“I Need An Upholsterer!”
I received a call last week from an Arts and Crafts collector who lives in Canada, wanting to know of an upholstery firm in the states who knew how to do leather cushions for a Gustav Stickley Morris chair.
It’s a challenge even for anyone living in the United States to find an upholsterer who can work in the Arts and Crafts style, for most of them are rarely asked to do so. What we have to realize, though, is that Arts and Crafts upholstery, like Arts and Crafts woodworking, is actually easier to do than many other styles.
So, here are the steps I recommend, wherever you live:
First, do your research. Determine as closely as you can which firm made your chair and, hopefully, in what year(s).
Second, utilize the websites of Arts and Crafts auction houses, galleries, museums, and dealers, then search them for an example of a chair or settle identical to yours. Narrow your search looking for examples that still have their original leather upholstery. As a second choice, find one with appropriate replacement cushions.
Third, print out pictures of the example you find, enlarging portions of the cushions to reveal the critical details, such as exposed stitching, where (and where not) to use cording along the seams, the amount of stuffing, whether or not they used coiled springs in the seats, and so forth.
Fourth, start calling friends, local antiques dealers, and anyone else in your area to find the most reputable upholstery shop within driving distance. Don’t bother asking about their experience with Arts and Crafts antiques. Right now you’re just looking for high quality. Then, call and describe your project, see if they are interested, and make an appointment.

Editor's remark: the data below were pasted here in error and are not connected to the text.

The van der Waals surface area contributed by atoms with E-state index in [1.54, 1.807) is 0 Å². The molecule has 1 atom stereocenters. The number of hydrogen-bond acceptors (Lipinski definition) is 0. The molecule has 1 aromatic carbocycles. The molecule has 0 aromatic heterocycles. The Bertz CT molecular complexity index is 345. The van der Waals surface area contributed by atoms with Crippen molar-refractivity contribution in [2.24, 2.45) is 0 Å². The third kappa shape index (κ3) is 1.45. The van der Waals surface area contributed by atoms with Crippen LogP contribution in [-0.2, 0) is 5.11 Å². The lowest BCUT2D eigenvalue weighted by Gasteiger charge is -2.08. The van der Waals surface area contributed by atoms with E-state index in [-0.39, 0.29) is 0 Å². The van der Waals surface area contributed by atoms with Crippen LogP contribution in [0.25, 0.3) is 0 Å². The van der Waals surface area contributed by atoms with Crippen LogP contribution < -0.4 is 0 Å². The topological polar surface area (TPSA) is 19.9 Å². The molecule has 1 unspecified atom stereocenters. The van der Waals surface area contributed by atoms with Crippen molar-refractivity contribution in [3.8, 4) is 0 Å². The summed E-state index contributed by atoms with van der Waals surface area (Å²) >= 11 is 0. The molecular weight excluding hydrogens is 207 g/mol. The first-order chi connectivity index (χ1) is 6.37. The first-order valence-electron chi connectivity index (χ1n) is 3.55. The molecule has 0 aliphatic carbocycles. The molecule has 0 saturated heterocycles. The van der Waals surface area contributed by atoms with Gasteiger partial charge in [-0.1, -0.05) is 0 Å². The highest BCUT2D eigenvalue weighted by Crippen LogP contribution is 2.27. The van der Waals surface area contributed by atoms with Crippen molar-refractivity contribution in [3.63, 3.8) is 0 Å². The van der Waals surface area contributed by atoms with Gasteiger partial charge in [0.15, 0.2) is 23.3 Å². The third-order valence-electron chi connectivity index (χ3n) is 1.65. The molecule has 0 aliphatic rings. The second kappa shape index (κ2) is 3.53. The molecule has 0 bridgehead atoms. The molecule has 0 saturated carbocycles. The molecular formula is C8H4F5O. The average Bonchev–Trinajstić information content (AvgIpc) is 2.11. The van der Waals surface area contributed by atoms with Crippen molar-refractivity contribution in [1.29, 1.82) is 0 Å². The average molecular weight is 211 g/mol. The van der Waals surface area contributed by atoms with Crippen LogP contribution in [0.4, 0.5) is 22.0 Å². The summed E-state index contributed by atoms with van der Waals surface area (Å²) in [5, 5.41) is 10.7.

Fifth, take your chair and your photographs with you. Even if the cushions will not be attached to the chair or settle, the upholsterer will want to take his/her own measurements. Tip: often you can determine the height of the seat cushion by spotting the “shadow” the original one left along the legs and slats under the arms.
Here are a few other points to consider:
If your chair has cushions that have been recovered, do not automatically discard them. In some cases the original framework, springs, stuffing, and, if you are really lucky, the worn original leather may be hidden beneath layers of recent fabric.
If you have a chair with original upholstery that cannot be used without damaging it, consider having identical new cushions made, then label and safely store the originals, in the event you ever decide to sell it.
If your upholsterer does not have a source for the new leather for your cushions, start shopping the fabric stores in your area or going online to check websites. And don’t be afraid of color! Not every Arts and Crafts cushion has to be brown. Finding an Arts and Crafts shade of green or russet can add some needed color not only to a big, brown Morris chair or settle, but to your living room as well.